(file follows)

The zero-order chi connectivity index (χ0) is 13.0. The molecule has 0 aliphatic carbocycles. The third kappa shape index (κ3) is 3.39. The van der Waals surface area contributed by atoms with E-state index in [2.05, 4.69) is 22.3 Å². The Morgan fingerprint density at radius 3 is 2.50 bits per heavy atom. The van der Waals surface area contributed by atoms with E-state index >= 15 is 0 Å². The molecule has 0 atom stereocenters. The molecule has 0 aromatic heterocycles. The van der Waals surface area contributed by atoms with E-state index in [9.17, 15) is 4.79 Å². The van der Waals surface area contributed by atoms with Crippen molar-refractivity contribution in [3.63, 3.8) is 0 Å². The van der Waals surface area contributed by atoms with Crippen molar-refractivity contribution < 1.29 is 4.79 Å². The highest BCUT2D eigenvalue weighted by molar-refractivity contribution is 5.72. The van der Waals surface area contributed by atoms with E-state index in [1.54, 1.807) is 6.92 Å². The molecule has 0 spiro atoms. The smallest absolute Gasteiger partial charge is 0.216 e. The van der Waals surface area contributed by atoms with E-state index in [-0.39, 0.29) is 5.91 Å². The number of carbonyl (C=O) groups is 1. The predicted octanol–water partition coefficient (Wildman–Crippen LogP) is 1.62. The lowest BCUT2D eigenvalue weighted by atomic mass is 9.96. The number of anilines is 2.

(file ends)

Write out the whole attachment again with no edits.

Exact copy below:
The zero-order chi connectivity index (χ0) is 13.0. The molecule has 0 aliphatic carbocycles. The third kappa shape index (κ3) is 3.39. The van der Waals surface area contributed by atoms with E-state index in [2.05, 4.69) is 22.3 Å². The Morgan fingerprint density at radius 3 is 2.50 bits per heavy atom. The van der Waals surface area contributed by atoms with E-state index >= 15 is 0 Å². The molecule has 0 atom stereocenters. The molecule has 0 aromatic heterocycles. The van der Waals surface area contributed by atoms with E-state index in [9.17, 15) is 4.79 Å². The van der Waals surface area contributed by atoms with Crippen molar-refractivity contribution in [3.63, 3.8) is 0 Å². The van der Waals surface area contributed by atoms with Crippen molar-refractivity contribution < 1.29 is 4.79 Å². The highest BCUT2D eigenvalue weighted by molar-refractivity contribution is 5.72. The van der Waals surface area contributed by atoms with E-state index in [1.54, 1.807) is 6.92 Å². The molecule has 0 spiro atoms. The smallest absolute Gasteiger partial charge is 0.216 e. The van der Waals surface area contributed by atoms with E-state index in [-0.39, 0.29) is 5.91 Å². The number of carbonyl (C=O) groups is 1. The predicted octanol–water partition coefficient (Wildman–Crippen LogP) is 1.62. The lowest BCUT2D eigenvalue weighted by atomic mass is 9.96. The number of anilines is 2.